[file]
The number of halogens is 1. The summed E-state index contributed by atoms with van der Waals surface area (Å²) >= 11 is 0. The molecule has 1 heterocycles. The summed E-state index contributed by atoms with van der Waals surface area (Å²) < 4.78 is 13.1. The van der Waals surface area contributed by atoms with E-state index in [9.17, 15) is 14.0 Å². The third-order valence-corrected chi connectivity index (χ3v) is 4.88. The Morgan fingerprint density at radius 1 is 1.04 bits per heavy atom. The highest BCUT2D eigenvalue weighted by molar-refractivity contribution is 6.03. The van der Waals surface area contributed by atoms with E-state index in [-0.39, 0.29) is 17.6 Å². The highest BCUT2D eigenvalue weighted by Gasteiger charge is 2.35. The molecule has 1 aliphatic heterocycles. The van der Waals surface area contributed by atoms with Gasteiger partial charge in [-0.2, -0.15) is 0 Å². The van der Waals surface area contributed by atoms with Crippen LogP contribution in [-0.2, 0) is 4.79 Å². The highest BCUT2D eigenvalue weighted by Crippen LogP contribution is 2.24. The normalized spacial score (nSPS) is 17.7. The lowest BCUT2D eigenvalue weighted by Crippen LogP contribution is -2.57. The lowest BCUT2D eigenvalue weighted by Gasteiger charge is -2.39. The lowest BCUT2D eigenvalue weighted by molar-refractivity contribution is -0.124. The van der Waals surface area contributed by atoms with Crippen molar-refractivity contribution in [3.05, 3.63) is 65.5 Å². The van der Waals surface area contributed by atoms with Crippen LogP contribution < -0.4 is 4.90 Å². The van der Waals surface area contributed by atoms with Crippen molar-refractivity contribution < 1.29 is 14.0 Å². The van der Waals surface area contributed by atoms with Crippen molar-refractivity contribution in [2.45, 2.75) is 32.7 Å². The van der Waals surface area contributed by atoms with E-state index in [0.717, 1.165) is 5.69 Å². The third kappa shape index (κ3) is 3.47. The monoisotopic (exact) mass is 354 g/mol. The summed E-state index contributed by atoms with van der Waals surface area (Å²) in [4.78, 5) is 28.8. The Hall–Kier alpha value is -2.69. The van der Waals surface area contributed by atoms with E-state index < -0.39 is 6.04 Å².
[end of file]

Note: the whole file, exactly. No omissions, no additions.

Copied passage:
The number of halogens is 1. The summed E-state index contributed by atoms with van der Waals surface area (Å²) >= 11 is 0. The molecule has 1 heterocycles. The summed E-state index contributed by atoms with van der Waals surface area (Å²) < 4.78 is 13.1. The van der Waals surface area contributed by atoms with E-state index in [9.17, 15) is 14.0 Å². The third-order valence-corrected chi connectivity index (χ3v) is 4.88. The Morgan fingerprint density at radius 1 is 1.04 bits per heavy atom. The highest BCUT2D eigenvalue weighted by molar-refractivity contribution is 6.03. The van der Waals surface area contributed by atoms with E-state index in [-0.39, 0.29) is 17.6 Å². The highest BCUT2D eigenvalue weighted by Gasteiger charge is 2.35. The molecule has 1 aliphatic heterocycles. The van der Waals surface area contributed by atoms with Gasteiger partial charge in [-0.2, -0.15) is 0 Å². The van der Waals surface area contributed by atoms with Crippen LogP contribution in [-0.2, 0) is 4.79 Å². The highest BCUT2D eigenvalue weighted by Crippen LogP contribution is 2.24. The normalized spacial score (nSPS) is 17.7. The lowest BCUT2D eigenvalue weighted by Crippen LogP contribution is -2.57. The lowest BCUT2D eigenvalue weighted by Gasteiger charge is -2.39. The lowest BCUT2D eigenvalue weighted by molar-refractivity contribution is -0.124. The van der Waals surface area contributed by atoms with Crippen molar-refractivity contribution in [3.05, 3.63) is 65.5 Å². The van der Waals surface area contributed by atoms with Crippen LogP contribution < -0.4 is 4.90 Å². The van der Waals surface area contributed by atoms with Crippen molar-refractivity contribution < 1.29 is 14.0 Å². The van der Waals surface area contributed by atoms with Crippen molar-refractivity contribution in [2.45, 2.75) is 32.7 Å². The van der Waals surface area contributed by atoms with E-state index in [0.717, 1.165) is 5.69 Å². The third kappa shape index (κ3) is 3.47. The monoisotopic (exact) mass is 354 g/mol. The summed E-state index contributed by atoms with van der Waals surface area (Å²) in [4.78, 5) is 28.8. The Hall–Kier alpha value is -2.69. The van der Waals surface area contributed by atoms with E-state index < -0.39 is 6.04 Å².